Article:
Rated TV-MA by the MPAA

4K Video :4.5stars: Video: :4.5stars:
Last year’s release of Westworld on 4K UHD was met with mixed results, even though it showed some definite improvement over the Blu-ray. I really enjoyed the uptick in quality, but I was also watching it on an older TV at that point (just before I upgraded) so some of the issues present weren’t able to be fully understood (such as the weak HDR) until my newer gear revealed the lack of HDR on the disc, or some of the smoothness with added DNR that the picture displayed. However, the producers have shifted over to some nicer equipment, and instead of mastering in 2K, they mastered in 4K for this season and the results are quite impressive. The show’s “western” look is still present, with earthy tones of of the outdoors, and the behind the curtains scenes of the park (e.g., the reasl world) showing much brighter colors, with vivid reds, blues, and SILKY deep blacks. The use of HDR is much MUCH improved here, as the blacks are no longer great, they are absolutely fantastic. You can see every bit of shadow detail available, and the amount of clarity (both in daylight and dark shots) is mind blowing. Comparing them to the Blu-ray discs in this set shows great improvement in both nuanced textures (such as facial creases and lines on Maeve’s face), but also a sharp difference in how rich the colors are on screen.

Audio: :4.5stars:
Westworld has always had great audio tracks, and the upgrade to Atmos from the 5.1 DTS-HD MA track found on the Blu-ray is a welcome treat. The base track itself is wildly dynamic, with the sounds of Wyatt/Dolores thundering through the park showing off some great power and authority. Gunshots ring out with power (yet not overly cooked on the hot side like so many films/shows do) and great dialog. The LFE is punchy and guttural when necessary, but there are also long portions where quiet dialog takes the center stage, so the surrounds and LFE channel can fade into the background except for the score. The use of Atmos effects in the show is quite subtle and nuanced, even more so than last year. The overhead usage is mostly comprised of discrete environmental sounds, as well as a flicker here and there of outside influences (such as a helicopter). It's not wild and shocking, but if you listen, those directional shifts above and around you are quite impressive.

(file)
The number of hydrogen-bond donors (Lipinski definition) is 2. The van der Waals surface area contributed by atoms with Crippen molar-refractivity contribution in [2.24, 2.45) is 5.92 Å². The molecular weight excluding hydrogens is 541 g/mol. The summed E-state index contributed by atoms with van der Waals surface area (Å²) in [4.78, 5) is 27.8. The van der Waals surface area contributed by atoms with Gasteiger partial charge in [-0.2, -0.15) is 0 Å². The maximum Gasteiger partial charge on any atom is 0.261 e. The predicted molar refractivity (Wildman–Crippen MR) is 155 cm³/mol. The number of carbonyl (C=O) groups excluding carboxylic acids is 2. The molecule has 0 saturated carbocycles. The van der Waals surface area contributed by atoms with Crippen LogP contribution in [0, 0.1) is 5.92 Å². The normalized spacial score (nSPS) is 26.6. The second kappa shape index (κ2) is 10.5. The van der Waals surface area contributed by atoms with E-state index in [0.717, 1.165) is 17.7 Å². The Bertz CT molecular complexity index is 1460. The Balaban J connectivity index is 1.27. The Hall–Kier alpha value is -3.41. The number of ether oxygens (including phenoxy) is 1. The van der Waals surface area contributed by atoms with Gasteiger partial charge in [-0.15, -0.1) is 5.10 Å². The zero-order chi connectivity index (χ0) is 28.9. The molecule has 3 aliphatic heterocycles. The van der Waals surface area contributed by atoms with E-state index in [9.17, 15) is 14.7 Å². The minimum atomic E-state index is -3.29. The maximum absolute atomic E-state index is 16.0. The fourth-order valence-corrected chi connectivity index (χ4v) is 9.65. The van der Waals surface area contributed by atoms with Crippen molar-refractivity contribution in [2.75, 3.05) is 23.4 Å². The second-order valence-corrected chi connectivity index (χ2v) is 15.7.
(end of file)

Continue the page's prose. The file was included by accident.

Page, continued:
Extras: :4stars:
Bring Yourself Back Online (New)
- Reflections on Season Two – Dolores, Teddy and Bernard
- Of Love and Shogun – Maeve, Hector and Lee
- Journeys and Technology – Stubbs, Logan and Clementine
• The Buzz: On the Red Carpet
• Return To Westworld
• Creating Westworld’s Reality
- Creating Westworld's Reality: An Evocative Location
- Creating Westworld's Reality: Fort Forlorn Hope
- Creating Westworld's Reality: The Delos Experiment
- Creating Westworld's Reality: Shogun World
- Creating Westworld’s Reality: Inside the Cradle
- Creating Westworld’s Reality: Chaos In The Mesa
- Creating Westworld’s Reality: Ghost Nation
- Creating Westworld’s Reality: Deconstructing Maeve
- Creating Westworld's Reality: The Valley Beyond
- Creating Westworld's Reality: The Drone Hosts

Final Score: :4.5stars:

Season 2 of Westworld is a fun followup to the incredible season one, even if it the show runners do introduce too many subplots and try too hard to keep the viewer guessing. Some things thrown against the wall work, while others aren’t nearly as successful. Despite the down tick in quality from some of these decisions, Season 2 is an effective season that gives some great performances on screen. Everyone is truly excited with what they’re doing and the season cliffhanger was another one that just kept me begging for more. The tweaks and changes to the video mastering techniques from Warner have also resulted in better picture quality, and the audio and special features are every bit as top notch as the previous season’s were. My only “complaint” is that this year’s 4K release didn’t have the same collector’s edition Tin that the previous set did, so they look different next to each other on the shelf (although I will survive I think). At the end of the day, this show is a blast to watch, and the second season is definitely recommended as a fun watch.

Technical Specifications:

Starring: Evan Rachel Wood, Thandie Newton, Ed Harris, Jeffrey Wright, Ingrid Bolso Berdal, Luke Hemsworth, Clifton Collins Jr.,Tessa Thompson,James Marsden, Rodrigo Santoro,
Created by: Jonathan Nolan, Michael Crichton
Aspect Ratio: 1.78:1 HEVC
Audio: English: Dolby Atmos (Dolby TrueHD 7.1 Core), English, French, Dutch, Italian, Spanish, Portuguese, Polish, Czech DD 5.1
Subtitles: English SDH, , French, Dutch, Italian, Spanish, Portuguese, Polish, Czech
Studio: Warner Brothers/HBO
Rated: TV-MA
Runtime: 580 Minutes
Blu-ray Release Date: Own it on 4K UltraHD and Blu-ray 12/4/18


Recommendation: Good Watch

Last edited:


AV Addict
Jul 13, 2017
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Thanks for the review. I will have to catch this one as well as the first one. :)